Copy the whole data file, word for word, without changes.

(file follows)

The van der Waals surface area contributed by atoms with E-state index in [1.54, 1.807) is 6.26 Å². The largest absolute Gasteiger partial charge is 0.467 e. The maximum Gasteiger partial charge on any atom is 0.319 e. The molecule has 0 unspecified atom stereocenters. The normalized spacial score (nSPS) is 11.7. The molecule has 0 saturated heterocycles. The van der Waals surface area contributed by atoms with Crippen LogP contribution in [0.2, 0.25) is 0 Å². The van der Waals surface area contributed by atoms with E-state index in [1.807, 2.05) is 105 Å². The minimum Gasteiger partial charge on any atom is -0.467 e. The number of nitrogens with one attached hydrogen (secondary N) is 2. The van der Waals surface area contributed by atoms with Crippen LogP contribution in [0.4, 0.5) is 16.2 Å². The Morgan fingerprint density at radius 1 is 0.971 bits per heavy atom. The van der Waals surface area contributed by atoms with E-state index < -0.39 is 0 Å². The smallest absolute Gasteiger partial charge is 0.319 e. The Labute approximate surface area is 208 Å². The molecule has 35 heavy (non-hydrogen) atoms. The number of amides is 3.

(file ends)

The van der Waals surface area contributed by atoms with E-state index in [1.54, 1.807) is 6.26 Å². The largest absolute Gasteiger partial charge is 0.467 e. The maximum Gasteiger partial charge on any atom is 0.319 e. The molecule has 0 unspecified atom stereocenters. The normalized spacial score (nSPS) is 11.7. The molecule has 0 saturated heterocycles. The van der Waals surface area contributed by atoms with Crippen LogP contribution in [0.2, 0.25) is 0 Å². The van der Waals surface area contributed by atoms with E-state index in [1.807, 2.05) is 105 Å². The minimum Gasteiger partial charge on any atom is -0.467 e. The number of nitrogens with one attached hydrogen (secondary N) is 2. The van der Waals surface area contributed by atoms with Crippen LogP contribution in [0.4, 0.5) is 16.2 Å². The Morgan fingerprint density at radius 1 is 0.971 bits per heavy atom. The van der Waals surface area contributed by atoms with E-state index < -0.39 is 0 Å². The smallest absolute Gasteiger partial charge is 0.319 e. The Labute approximate surface area is 208 Å². The molecule has 35 heavy (non-hydrogen) atoms. The number of amides is 3.